If you don’t buy into digital transformation, just consider your daily routine. The bank you no longer visit, now sends balance and fraud alerts by texts. A trip to grab groceries has been replaced by a doorstep drop-off -- from the guy that used to deliver the now defunct newspaper.

And, ding-ding-ding… your drive across town has been rerouted around the dog parade that was auto-populated into your mobile notifications.

Your bank, grocery store, restaurant, newspaper, traffic cop, and local non-profit are all under attack by digital upstarts. As are your doctor, insurance agent, and governor. To survive, they’re transforming operations and communications, and embracing the cloud.

From regional to multi-national and for-profit to local government, incumbents and industry leaders are turning to flexible and scalable cloud providers such as Microsoft Azure.

But to realize digital transformation, leaders must consider the cloud migration costs and benefits for each application. And develop a prioritized list of workloads to migrate to Azure.

Some do this in house. Others turn to trusted advisors. But to enable innovation and reinvent customer interactions, all must consider the following application migrations guidelines:

Azure migration priorities are driven by six application level considerations:

  1. Architecture, Data Migration, & Integrations – Large apps are harder to migrate as are those with data governance and enterprise integrations. Thus, lead with less complicated workloads when shifting to Azure. Such as a simple SQL Server-based workload.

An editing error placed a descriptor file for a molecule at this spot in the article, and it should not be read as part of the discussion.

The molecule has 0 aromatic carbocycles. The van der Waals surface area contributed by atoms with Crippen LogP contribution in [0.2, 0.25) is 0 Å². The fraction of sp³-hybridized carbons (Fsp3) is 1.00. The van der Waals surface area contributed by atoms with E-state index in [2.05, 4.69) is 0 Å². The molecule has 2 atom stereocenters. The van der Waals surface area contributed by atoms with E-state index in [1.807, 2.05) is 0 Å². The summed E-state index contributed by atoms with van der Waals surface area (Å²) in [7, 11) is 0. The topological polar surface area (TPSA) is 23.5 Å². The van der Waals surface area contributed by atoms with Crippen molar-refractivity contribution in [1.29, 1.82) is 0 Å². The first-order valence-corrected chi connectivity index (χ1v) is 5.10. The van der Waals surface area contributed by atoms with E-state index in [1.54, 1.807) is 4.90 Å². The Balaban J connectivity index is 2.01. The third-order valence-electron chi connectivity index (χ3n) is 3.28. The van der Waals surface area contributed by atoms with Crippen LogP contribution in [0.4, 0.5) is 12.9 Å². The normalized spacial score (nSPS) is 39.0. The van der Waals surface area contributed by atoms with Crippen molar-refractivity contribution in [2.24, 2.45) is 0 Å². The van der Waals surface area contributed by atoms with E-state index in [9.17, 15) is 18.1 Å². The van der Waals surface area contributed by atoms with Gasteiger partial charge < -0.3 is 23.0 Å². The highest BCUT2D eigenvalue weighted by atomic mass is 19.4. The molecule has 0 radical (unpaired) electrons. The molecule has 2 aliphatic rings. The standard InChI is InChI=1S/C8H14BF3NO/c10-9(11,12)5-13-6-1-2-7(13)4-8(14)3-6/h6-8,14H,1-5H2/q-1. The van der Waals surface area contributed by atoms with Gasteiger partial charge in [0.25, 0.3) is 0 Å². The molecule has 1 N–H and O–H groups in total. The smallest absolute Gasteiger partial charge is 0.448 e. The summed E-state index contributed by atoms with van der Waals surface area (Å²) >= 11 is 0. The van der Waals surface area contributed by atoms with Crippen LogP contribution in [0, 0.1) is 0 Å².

1. Performance & Availability – Even Azure’s strong cloud performance may not suffice or fit your budget. High-speed trading and bandwidth intensive workloads, for example. Or those with frequent data transfers. Start with apps that require fewer optimizations and smaller database storage. Or a DevTest or DevOps platform.
  1. Security & Privacy – Always a top concern for business leaders, it’s critical to consider each application’s security, governance, risk, and compliance needs. This should include data residency regulations such as HIPPA and GDPR. And check these requirements against Azure’s security specifications.
  1. Application Lifecycle – Apps overdue for upgrades may be a good place to start. Such as an aging SharePoint or Windows app. But new or end of life workloads should likely wait until phase two or beyond.
  1. Migration Cost – The above four considerations plus compute and storage needs will dictate the total expense for each workload migration to Azure. Large redesigns, data migration, and integrations, will likely cost more. Yet, the advantages could offset this spend. Thus, it’s critical to weigh all costs and benefits when prioritizing workloads for migration to Azure.
  1. Business Considerations – It’s critical that business leaders provide their analysis of the digitization benefits for any workload under consideration. From agility to innovation and customer reach to time-to-market, which apps will benefit the most?

A critical review of the above six items for each application under consideration will help prioritize workloads for migration to Azure.

If you can’t do this alone, consult with Trianz professionals that have years of experience with successful workload migration to the cloud, and significant Microsoft application and Azure platform expertise.

Typical Azure engagements include migration and management of .Net applications, SQL Server databases, DevOps and DevTest environments, SharePoint collaboration, Office and Exchange productivity, and big data analytics.